Following Toledo Blade Report on City’s Abandoned Home Crisis, Brown Raises Concerns...

Following Toledo Blade Report on City’s Abandoned Home Crisis, Brown Raises Concerns With Federal Housing Administration Nominee, Renews Call to Pass Project Rebuild

Brown Cites Toledo Blade Report That Toledo Will Raze a Record Number of Abandoned Homes This Year; Project Rebuild Builds Upon Neighborhood Stabilization Program (NSP) Funds to Revitalize Neighborhoods With High Numbers of Abandoned Homes

Carol Galante is President Obama’s Nominee to Head the Federal Housing Administration

WASHINGTON, D.C. – November 14, 2011 – (RealEstateRama) — Following a report in the Toledo Blade showing that the City of Toledo is on track to raze a record number of abandoned houses this year, U.S. Sen. Sherrod Brown (D-OH) renewed his call for Congress to pass Project Rebuild, a key component of the American Jobs Act that is aimed at revitalizing neighborhoods hit hard by the foreclosure crisis. Brown also raised the abandoned home crisis in a meeting today with Federal Housing Administration (FHA) commissioner nominee Carol Galante. Galante was nominated by President Obama to serve as FHA commissioner in October.

“Toledo has been hit hard by the foreclosure crisis, with the city of track to demolish a record number of vacant homes this year. It’s evident that Toledo needs additional support to weather this economic crisis,” Brown said. “I raised the issue of Toledo’s abandoned homes today with Carol Galante because I need to know that this is the kind of issue she will work to address should she be confirmed to serve as the Federal Housing Administration’s commissioner.

“The Blade’s report also underscores the need to build upon the work made possible through the Neighborhood Stabilization Program. By rebuilding neighborhoods devastated by the economic crisis—in Toledo and across Ohio—we can improve surrounding property values, create new jobs, and foster long-term economic growth,” Brown added. “Project Rebuild, part of the American Jobs Act, would put vacant properties to good use and target funds to the hardest-hit communities so we can jump start economic growth and strengthen our communities.”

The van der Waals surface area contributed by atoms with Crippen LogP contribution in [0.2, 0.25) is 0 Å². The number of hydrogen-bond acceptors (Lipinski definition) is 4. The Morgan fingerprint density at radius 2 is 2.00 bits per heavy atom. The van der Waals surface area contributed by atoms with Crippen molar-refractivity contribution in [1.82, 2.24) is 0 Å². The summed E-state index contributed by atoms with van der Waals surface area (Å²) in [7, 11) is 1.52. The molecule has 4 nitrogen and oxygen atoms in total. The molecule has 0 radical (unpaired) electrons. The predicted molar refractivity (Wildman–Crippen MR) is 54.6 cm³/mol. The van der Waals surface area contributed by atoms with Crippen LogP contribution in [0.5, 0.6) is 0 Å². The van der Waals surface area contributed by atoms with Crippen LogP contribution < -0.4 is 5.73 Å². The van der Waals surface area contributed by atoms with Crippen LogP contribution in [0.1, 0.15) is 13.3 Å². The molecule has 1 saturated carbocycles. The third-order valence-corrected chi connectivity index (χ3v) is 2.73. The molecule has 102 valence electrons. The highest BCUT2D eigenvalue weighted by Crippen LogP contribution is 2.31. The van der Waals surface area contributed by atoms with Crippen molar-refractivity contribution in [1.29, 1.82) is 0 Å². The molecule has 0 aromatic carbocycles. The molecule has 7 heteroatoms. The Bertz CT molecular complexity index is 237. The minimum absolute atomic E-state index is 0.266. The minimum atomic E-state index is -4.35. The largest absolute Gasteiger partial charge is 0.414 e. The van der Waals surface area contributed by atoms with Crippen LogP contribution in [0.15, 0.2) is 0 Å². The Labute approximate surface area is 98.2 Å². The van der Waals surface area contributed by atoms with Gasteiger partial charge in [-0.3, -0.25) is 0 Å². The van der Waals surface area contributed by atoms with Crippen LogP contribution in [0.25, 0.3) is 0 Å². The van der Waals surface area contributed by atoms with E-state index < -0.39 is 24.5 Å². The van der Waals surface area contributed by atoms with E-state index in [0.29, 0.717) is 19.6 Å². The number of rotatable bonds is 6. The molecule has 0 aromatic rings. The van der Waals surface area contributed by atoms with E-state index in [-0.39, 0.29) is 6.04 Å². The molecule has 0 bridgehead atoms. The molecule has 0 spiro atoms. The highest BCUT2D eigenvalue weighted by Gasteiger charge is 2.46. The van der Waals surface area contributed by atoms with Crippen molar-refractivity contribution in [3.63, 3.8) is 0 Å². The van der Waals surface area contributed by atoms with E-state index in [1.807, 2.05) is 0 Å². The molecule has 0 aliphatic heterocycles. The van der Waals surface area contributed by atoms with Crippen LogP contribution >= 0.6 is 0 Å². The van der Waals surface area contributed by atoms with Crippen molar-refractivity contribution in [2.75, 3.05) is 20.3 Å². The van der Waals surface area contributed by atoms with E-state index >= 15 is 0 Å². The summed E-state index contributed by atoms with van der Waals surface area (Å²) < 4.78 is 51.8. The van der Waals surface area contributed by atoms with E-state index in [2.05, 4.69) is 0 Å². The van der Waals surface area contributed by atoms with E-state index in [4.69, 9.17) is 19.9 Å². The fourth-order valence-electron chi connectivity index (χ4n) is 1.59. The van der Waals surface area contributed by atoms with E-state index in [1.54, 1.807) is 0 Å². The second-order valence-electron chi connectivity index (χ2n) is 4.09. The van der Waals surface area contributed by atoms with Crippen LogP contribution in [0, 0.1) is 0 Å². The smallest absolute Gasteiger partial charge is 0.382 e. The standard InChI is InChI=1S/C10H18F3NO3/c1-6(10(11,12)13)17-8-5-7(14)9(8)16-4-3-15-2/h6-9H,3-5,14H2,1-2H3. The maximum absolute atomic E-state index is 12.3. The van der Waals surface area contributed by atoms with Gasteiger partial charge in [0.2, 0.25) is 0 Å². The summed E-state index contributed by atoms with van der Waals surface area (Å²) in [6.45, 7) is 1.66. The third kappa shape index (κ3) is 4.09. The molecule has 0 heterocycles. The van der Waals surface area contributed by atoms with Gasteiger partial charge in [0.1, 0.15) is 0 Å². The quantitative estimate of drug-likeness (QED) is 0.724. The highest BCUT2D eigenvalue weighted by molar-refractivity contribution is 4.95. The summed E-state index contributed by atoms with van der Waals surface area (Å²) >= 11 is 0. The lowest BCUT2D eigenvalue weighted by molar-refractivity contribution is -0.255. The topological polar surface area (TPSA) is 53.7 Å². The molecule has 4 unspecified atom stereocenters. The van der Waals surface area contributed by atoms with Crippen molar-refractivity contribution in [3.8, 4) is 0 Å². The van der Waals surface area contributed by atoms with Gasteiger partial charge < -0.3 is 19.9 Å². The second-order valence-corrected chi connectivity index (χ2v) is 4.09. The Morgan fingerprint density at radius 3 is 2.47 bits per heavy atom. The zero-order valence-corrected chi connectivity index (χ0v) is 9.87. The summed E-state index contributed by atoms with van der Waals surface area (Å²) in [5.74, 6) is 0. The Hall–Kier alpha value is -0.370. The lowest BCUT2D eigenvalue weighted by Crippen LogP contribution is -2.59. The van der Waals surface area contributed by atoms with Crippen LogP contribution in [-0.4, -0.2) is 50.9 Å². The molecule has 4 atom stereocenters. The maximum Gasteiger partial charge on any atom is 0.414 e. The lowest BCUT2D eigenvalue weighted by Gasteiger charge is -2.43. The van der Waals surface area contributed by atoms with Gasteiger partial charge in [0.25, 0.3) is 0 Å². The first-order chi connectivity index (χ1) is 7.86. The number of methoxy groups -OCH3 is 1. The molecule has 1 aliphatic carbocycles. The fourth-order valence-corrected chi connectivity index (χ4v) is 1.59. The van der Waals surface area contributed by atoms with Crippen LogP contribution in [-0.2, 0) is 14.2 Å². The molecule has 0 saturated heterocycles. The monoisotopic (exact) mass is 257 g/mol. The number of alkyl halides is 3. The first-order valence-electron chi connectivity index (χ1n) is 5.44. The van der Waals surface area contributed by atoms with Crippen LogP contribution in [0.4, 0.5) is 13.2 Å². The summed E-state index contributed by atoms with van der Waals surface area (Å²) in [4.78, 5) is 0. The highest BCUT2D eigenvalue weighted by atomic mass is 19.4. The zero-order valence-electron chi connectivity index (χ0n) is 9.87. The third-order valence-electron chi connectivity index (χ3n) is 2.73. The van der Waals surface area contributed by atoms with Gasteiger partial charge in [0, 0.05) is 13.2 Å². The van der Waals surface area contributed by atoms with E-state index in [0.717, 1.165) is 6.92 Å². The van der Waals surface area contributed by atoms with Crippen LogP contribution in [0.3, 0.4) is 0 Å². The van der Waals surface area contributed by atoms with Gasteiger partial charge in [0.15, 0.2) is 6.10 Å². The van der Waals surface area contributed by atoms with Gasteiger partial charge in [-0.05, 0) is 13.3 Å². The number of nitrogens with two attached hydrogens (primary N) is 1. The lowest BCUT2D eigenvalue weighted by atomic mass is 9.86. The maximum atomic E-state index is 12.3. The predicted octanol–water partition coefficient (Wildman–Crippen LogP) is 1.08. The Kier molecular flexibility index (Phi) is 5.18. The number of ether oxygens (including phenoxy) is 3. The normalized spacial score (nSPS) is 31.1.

Building on the Neighborhood Stabilization Program (NSP), Project Rebuild—part of the American Jobs Act—incorporates new elements such as the inclusion of and revitalization of commercial properties and partnerships with for-profit organizations. Project Rebuild will create nearly 200,000 jobs, and at the same time stabilize home prices in neighborhoods hard hit by foreclosures. Previous neighborhood stabilization efforts enacted by Congress over the last three years since the housing crisis began are on track to support nearly 90,000 jobs and address more than 95,000 vacant and abandoned properties. Brown recently joined U.S. Department of Housing and Urban Development Secretary Shaun Donovan in Columbus to discuss Project Rebuild.

If approved by Congress, Project Rebuild would invest $15 billion in proven strategies that leverage private capital and expertise to rehabilitate hundreds of thousands of properties in communities across the country. Building on the successful ideas developed during the implementation of the Neighborhood Stabilization Project (NSP), Project Rebuild would include the following innovative ideas:

Allow for the revitalization of commercial properties

Include For-Profit Entities to Gain Expertise, Leverage Federal Dollars and Speed Program Implementation

Increase Support for “Land Banking”

Create Jobs Maintaining Properties and Avoiding Community Blight

Brown fought for the creation of the Neighborhood Stabilization Program (NSP), aimed at revitalizing neighborhoods that have been hit hard by the foreclosure crisis, in the Housing and Economic Recovery Act of 2008 and the continuation of the program in the American Recovery and Reinvestment Act (ARRA). It is estimated that each dollar in NSP funding has more than twice the economic impact due to a multiplier effect generated through new jobs and rehabilitated housing. In September 2008, Brown announced that Ohio communities would receive more than $258 million in NSP funds authorized by the housing bill. In Sep. 2009, Brown wrote to Secretary Donovan in support of Ohio applicants to the second wave of funding through the NSP program.

Brown also introduced the Community Regeneration, Sustainability and Innovation Act of 2009 with Sen. Charles Schumer (D-NY) and Reps. Tim Ryan (D-OH) and Brian Higgins (D-NY). This legislation would create a new, competitive grant program within the HUD targeted toward cities and metropolitan areas experiencing large-scale property vacancy and abandonment due to long-term employment and population losses.

The Federal Housing Administration provides mortgage insurance on loans made by FHA-approved lenders throughout the United States and its territories. FHA insures mortgages on single family and multifamily homes including manufactured homes and hospitals. It is the largest insurer of mortgages in the world, insuring over 34 million properties since its inception in 1934.

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